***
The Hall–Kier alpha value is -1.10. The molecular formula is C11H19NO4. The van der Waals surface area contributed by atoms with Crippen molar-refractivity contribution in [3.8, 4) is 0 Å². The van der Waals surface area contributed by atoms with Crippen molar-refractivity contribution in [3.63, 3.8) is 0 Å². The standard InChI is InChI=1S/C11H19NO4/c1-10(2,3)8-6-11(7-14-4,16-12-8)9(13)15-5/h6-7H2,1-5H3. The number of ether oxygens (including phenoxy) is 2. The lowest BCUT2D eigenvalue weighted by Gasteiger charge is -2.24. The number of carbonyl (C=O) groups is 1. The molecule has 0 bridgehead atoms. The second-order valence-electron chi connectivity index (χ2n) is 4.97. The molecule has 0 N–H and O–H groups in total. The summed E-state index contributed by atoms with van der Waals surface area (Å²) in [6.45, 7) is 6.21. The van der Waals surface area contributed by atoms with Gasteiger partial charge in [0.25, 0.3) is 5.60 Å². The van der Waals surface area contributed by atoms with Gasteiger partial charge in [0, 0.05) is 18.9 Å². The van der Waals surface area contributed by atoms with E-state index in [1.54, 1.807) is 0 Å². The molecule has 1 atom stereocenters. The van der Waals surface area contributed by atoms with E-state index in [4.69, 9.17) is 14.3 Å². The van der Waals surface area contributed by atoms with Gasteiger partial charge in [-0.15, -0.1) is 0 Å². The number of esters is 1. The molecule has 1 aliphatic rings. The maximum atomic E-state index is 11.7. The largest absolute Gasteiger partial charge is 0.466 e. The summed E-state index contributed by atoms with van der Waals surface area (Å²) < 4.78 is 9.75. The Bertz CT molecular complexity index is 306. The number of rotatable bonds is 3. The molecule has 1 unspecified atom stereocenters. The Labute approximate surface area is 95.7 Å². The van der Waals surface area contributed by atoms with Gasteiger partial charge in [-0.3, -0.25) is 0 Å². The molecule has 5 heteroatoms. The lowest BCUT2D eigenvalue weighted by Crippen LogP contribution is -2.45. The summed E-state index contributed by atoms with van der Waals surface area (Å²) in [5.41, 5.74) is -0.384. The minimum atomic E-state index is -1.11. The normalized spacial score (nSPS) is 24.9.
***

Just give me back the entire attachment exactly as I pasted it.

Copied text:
The Hall–Kier alpha value is -1.10. The molecular formula is C11H19NO4. The van der Waals surface area contributed by atoms with Crippen molar-refractivity contribution in [3.8, 4) is 0 Å². The van der Waals surface area contributed by atoms with Crippen molar-refractivity contribution in [3.63, 3.8) is 0 Å². The standard InChI is InChI=1S/C11H19NO4/c1-10(2,3)8-6-11(7-14-4,16-12-8)9(13)15-5/h6-7H2,1-5H3. The number of ether oxygens (including phenoxy) is 2. The lowest BCUT2D eigenvalue weighted by Gasteiger charge is -2.24. The number of carbonyl (C=O) groups is 1. The molecule has 0 bridgehead atoms. The second-order valence-electron chi connectivity index (χ2n) is 4.97. The molecule has 0 N–H and O–H groups in total. The summed E-state index contributed by atoms with van der Waals surface area (Å²) in [6.45, 7) is 6.21. The van der Waals surface area contributed by atoms with Gasteiger partial charge in [0.25, 0.3) is 5.60 Å². The van der Waals surface area contributed by atoms with Gasteiger partial charge in [0, 0.05) is 18.9 Å². The van der Waals surface area contributed by atoms with E-state index in [1.54, 1.807) is 0 Å². The molecule has 1 atom stereocenters. The van der Waals surface area contributed by atoms with E-state index in [4.69, 9.17) is 14.3 Å². The van der Waals surface area contributed by atoms with Gasteiger partial charge in [-0.15, -0.1) is 0 Å². The number of esters is 1. The molecule has 1 aliphatic rings. The maximum atomic E-state index is 11.7. The largest absolute Gasteiger partial charge is 0.466 e. The summed E-state index contributed by atoms with van der Waals surface area (Å²) < 4.78 is 9.75. The Bertz CT molecular complexity index is 306. The number of rotatable bonds is 3. The molecule has 1 unspecified atom stereocenters. The Labute approximate surface area is 95.7 Å². The van der Waals surface area contributed by atoms with Gasteiger partial charge in [-0.3, -0.25) is 0 Å². The molecule has 5 heteroatoms. The lowest BCUT2D eigenvalue weighted by Crippen LogP contribution is -2.45. The summed E-state index contributed by atoms with van der Waals surface area (Å²) in [5.41, 5.74) is -0.384. The minimum atomic E-state index is -1.11. The normalized spacial score (nSPS) is 24.9.